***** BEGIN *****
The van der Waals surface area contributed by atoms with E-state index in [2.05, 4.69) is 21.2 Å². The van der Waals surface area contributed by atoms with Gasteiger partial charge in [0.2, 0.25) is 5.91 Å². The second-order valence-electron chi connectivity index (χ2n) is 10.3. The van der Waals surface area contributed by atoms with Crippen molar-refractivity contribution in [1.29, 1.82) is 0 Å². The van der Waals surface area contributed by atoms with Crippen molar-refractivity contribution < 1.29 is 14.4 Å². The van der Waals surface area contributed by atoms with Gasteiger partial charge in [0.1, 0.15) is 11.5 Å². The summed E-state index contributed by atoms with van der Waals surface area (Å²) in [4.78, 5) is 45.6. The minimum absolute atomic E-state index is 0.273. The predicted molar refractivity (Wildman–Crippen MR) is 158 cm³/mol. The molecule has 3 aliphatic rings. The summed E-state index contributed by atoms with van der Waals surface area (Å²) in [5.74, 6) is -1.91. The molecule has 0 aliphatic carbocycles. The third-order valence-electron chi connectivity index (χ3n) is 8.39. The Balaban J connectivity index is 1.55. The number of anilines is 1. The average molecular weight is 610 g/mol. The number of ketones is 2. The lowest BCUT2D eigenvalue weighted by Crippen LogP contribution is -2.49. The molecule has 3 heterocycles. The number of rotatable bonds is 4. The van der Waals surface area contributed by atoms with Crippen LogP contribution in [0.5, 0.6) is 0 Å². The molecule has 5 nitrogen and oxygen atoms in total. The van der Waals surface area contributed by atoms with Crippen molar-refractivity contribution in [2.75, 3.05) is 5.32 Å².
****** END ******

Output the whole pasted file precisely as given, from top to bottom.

The van der Waals surface area contributed by atoms with E-state index in [2.05, 4.69) is 21.2 Å². The van der Waals surface area contributed by atoms with Gasteiger partial charge in [0.2, 0.25) is 5.91 Å². The second-order valence-electron chi connectivity index (χ2n) is 10.3. The van der Waals surface area contributed by atoms with Crippen molar-refractivity contribution in [1.29, 1.82) is 0 Å². The van der Waals surface area contributed by atoms with Crippen molar-refractivity contribution < 1.29 is 14.4 Å². The van der Waals surface area contributed by atoms with Gasteiger partial charge in [0.1, 0.15) is 11.5 Å². The summed E-state index contributed by atoms with van der Waals surface area (Å²) in [4.78, 5) is 45.6. The minimum absolute atomic E-state index is 0.273. The predicted molar refractivity (Wildman–Crippen MR) is 158 cm³/mol. The molecule has 3 aliphatic rings. The summed E-state index contributed by atoms with van der Waals surface area (Å²) in [5.74, 6) is -1.91. The molecule has 0 aliphatic carbocycles. The third-order valence-electron chi connectivity index (χ3n) is 8.39. The Balaban J connectivity index is 1.55. The number of anilines is 1. The average molecular weight is 610 g/mol. The number of ketones is 2. The lowest BCUT2D eigenvalue weighted by Crippen LogP contribution is -2.49. The molecule has 3 heterocycles. The number of rotatable bonds is 4. The van der Waals surface area contributed by atoms with Crippen LogP contribution in [0.5, 0.6) is 0 Å². The molecule has 5 nitrogen and oxygen atoms in total. The van der Waals surface area contributed by atoms with Crippen molar-refractivity contribution in [2.75, 3.05) is 5.32 Å².